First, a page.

Tags

,



Emanuel Cleaver and Lacy Clay deserve respect and appreciation for their progressive stand on health care reform. The House Progressive Caucus, of which they are members, just sent a second letter to Obama reiterating their demand for a public option and their request for a meeting with the president. They sent a similar letter at the beginning of last week and were supposed to get a meeting with Obama before his Wednesday speech. Somehow, that meeting didn’t materialize, but the progressives are not backing down.

Skelton and Carnahan haven’t indicated that they’ll vote against a bill without a public option, but they’d be happy to vote for one that had it. There are lots of Dems like that in the House, but such reps don’t have the numbers to pass the bill by themselves. Pelosi is softening her insistence on the public option, but she cannot get a bill through the House if the Progressive Caucus holds fast. (Passing a bill requires 216 votes. Democrats have 256 members, 83 of them in the Progressive Caucus.)

Blue Dogs in the Senate create the opposite picture there. They’ll keep Ds from getting the sixty votes for a Senate bill with a public option. Our own Claire McCaskill might vote against such a bill–not that she has to worry, because the Senate simply wouldn’t produce such a bill.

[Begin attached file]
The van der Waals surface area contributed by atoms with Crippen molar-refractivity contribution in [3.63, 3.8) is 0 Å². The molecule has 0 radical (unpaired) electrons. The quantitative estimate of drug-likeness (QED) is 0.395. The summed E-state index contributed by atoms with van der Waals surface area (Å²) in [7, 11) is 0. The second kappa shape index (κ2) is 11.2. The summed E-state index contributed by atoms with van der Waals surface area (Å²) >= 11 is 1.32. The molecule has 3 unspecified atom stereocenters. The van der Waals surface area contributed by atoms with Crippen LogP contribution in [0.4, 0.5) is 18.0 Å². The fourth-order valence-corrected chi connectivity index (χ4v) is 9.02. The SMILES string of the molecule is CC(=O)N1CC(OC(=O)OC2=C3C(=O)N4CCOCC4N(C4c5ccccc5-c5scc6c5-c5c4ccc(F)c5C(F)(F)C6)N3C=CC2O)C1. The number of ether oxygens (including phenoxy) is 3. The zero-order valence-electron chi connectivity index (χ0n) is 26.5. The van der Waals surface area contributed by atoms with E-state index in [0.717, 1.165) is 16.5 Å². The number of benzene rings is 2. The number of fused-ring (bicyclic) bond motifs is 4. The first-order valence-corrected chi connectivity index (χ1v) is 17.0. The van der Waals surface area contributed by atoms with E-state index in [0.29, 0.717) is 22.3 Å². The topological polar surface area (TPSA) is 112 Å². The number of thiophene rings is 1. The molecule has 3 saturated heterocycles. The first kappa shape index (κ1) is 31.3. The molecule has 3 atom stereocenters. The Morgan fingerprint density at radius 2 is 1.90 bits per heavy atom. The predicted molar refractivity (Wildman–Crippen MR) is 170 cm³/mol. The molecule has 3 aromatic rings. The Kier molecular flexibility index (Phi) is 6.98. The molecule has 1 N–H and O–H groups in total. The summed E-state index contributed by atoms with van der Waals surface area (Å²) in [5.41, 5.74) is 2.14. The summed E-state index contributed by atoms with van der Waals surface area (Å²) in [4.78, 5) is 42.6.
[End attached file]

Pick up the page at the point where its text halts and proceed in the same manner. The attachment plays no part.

Democrats who want the public option envision a couple of possible scenarios.

Here’s one: The progressives hang tight in the House and a bill with a strong public option is passed. In the Senate, the bill is either weak enough to draw Olympia Snowe in (with a trigger) or else Massachusetts gives the Dems their sixtieth senator. Either way, a weak bill is passed. The conference committee writes a final bill with a public option, and Massachusetts definitely gets a replacement for Kennedy to D.C. At that point, any Democratic senator who votes against the final bill is political toast, and we manage to pass a bill with a public option.

Here’s another possibility: The same scenario occurs in the House, but in the Senate, Democrats ram the final bill through with reconciliation. Howard Dean spoke on Sunday to that idea:

Former Democratic National Committee Chairman Howard Dean, reflecting the views of many liberals, on Sunday suggested that Democrats should abandon bipartisan health-care talks and go it alone with a bill that includes a public option.

“At the most, we’re going to get three Republicans senators and no Republicans in the House,” Mr. Dean said. He suggested Democrats should use a controversial legislative strategy known as reconciliation that would allow the Senate to approve a plan with 51 votes.

“Republicans and Democrats both ram things through,” Mr. Dean said, “At the end of the day, the American people want a health-care bill and they don’t care if it’s through reconciliation.”

The problem, though, is that reconciliation can only be used on budget bills, and the health care reform bill will have more in it than just budgetary matters. Those other matters would require the sixty votes, and the whole process would be messy.

Still, Harry Reid has indicated his willingness to use reconciliation and Dean likes that idea.

So reform with a public option could happen. We have to do our part this next month to back up the Democrats, and Cleaver and Clay in particular. If you’d like to get a yard sign and give Health Care for America Now (HCAN) some funds to work with, click here.

And call or write Clay and Cleaver to thank them heartily for standing firm.

As for Claire, we’ll have a lot more to say in the near future. She needs to hear from us till her staff begs for mercy.

Photos courtesy of Wikimedia commons